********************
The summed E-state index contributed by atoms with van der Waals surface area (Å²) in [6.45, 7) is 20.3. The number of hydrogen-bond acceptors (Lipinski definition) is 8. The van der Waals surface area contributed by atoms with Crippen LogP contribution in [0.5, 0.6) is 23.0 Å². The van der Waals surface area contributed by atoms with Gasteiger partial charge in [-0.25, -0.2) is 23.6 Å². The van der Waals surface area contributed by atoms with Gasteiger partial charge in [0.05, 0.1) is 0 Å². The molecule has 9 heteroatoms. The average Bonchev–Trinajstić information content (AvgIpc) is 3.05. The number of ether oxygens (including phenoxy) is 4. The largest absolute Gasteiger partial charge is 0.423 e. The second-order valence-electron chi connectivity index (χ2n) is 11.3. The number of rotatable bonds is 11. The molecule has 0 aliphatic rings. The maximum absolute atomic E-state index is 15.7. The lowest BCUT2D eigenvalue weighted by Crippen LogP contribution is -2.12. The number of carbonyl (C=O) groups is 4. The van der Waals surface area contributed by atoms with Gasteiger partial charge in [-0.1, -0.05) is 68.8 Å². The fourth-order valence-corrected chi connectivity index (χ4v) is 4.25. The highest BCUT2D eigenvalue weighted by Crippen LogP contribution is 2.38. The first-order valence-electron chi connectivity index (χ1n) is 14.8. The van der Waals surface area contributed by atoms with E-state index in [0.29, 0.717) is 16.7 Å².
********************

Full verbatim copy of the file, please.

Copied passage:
The summed E-state index contributed by atoms with van der Waals surface area (Å²) in [6.45, 7) is 20.3. The number of hydrogen-bond acceptors (Lipinski definition) is 8. The van der Waals surface area contributed by atoms with Crippen LogP contribution in [0.5, 0.6) is 23.0 Å². The van der Waals surface area contributed by atoms with Gasteiger partial charge in [-0.25, -0.2) is 23.6 Å². The van der Waals surface area contributed by atoms with Gasteiger partial charge in [0.05, 0.1) is 0 Å². The molecule has 9 heteroatoms. The average Bonchev–Trinajstić information content (AvgIpc) is 3.05. The number of ether oxygens (including phenoxy) is 4. The largest absolute Gasteiger partial charge is 0.423 e. The second-order valence-electron chi connectivity index (χ2n) is 11.3. The number of rotatable bonds is 11. The molecule has 0 aliphatic rings. The maximum absolute atomic E-state index is 15.7. The lowest BCUT2D eigenvalue weighted by Crippen LogP contribution is -2.12. The number of carbonyl (C=O) groups is 4. The van der Waals surface area contributed by atoms with Gasteiger partial charge in [-0.1, -0.05) is 68.8 Å². The fourth-order valence-corrected chi connectivity index (χ4v) is 4.25. The highest BCUT2D eigenvalue weighted by Crippen LogP contribution is 2.38. The first-order valence-electron chi connectivity index (χ1n) is 14.8. The van der Waals surface area contributed by atoms with E-state index in [0.29, 0.717) is 16.7 Å².